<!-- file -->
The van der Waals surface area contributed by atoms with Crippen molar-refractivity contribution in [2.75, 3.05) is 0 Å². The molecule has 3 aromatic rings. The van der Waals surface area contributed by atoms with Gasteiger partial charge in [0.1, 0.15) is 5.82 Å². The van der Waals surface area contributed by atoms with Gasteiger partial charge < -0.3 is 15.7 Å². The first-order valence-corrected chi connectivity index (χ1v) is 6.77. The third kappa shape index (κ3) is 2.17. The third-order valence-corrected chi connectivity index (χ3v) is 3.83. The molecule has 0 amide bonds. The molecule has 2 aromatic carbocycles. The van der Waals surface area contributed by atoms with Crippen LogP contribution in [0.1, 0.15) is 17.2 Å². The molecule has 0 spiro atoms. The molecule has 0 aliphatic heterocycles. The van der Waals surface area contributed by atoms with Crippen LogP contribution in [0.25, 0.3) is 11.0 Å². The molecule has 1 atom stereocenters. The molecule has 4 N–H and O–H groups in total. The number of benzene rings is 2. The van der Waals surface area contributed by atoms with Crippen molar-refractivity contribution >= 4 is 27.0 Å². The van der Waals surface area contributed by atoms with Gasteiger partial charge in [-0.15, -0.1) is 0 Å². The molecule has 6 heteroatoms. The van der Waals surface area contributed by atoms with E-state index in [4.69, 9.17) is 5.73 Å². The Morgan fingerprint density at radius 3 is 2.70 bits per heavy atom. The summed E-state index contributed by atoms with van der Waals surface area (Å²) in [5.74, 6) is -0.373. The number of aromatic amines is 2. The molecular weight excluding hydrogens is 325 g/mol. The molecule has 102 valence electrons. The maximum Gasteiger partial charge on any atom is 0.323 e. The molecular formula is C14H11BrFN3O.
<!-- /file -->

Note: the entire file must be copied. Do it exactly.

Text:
The van der Waals surface area contributed by atoms with Crippen molar-refractivity contribution in [2.75, 3.05) is 0 Å². The molecule has 3 aromatic rings. The van der Waals surface area contributed by atoms with Gasteiger partial charge in [0.1, 0.15) is 5.82 Å². The van der Waals surface area contributed by atoms with Gasteiger partial charge < -0.3 is 15.7 Å². The first-order valence-corrected chi connectivity index (χ1v) is 6.77. The third kappa shape index (κ3) is 2.17. The third-order valence-corrected chi connectivity index (χ3v) is 3.83. The molecule has 0 amide bonds. The molecule has 2 aromatic carbocycles. The van der Waals surface area contributed by atoms with Crippen LogP contribution in [0.1, 0.15) is 17.2 Å². The molecule has 0 spiro atoms. The molecule has 0 aliphatic heterocycles. The van der Waals surface area contributed by atoms with Crippen LogP contribution in [0.25, 0.3) is 11.0 Å². The molecule has 1 atom stereocenters. The molecule has 4 N–H and O–H groups in total. The number of benzene rings is 2. The van der Waals surface area contributed by atoms with Crippen molar-refractivity contribution >= 4 is 27.0 Å². The van der Waals surface area contributed by atoms with Gasteiger partial charge in [-0.15, -0.1) is 0 Å². The molecule has 6 heteroatoms. The van der Waals surface area contributed by atoms with E-state index in [4.69, 9.17) is 5.73 Å². The Morgan fingerprint density at radius 3 is 2.70 bits per heavy atom. The summed E-state index contributed by atoms with van der Waals surface area (Å²) in [5.74, 6) is -0.373. The number of aromatic amines is 2. The molecular weight excluding hydrogens is 325 g/mol. The molecule has 102 valence electrons. The maximum Gasteiger partial charge on any atom is 0.323 e. The molecular formula is C14H11BrFN3O.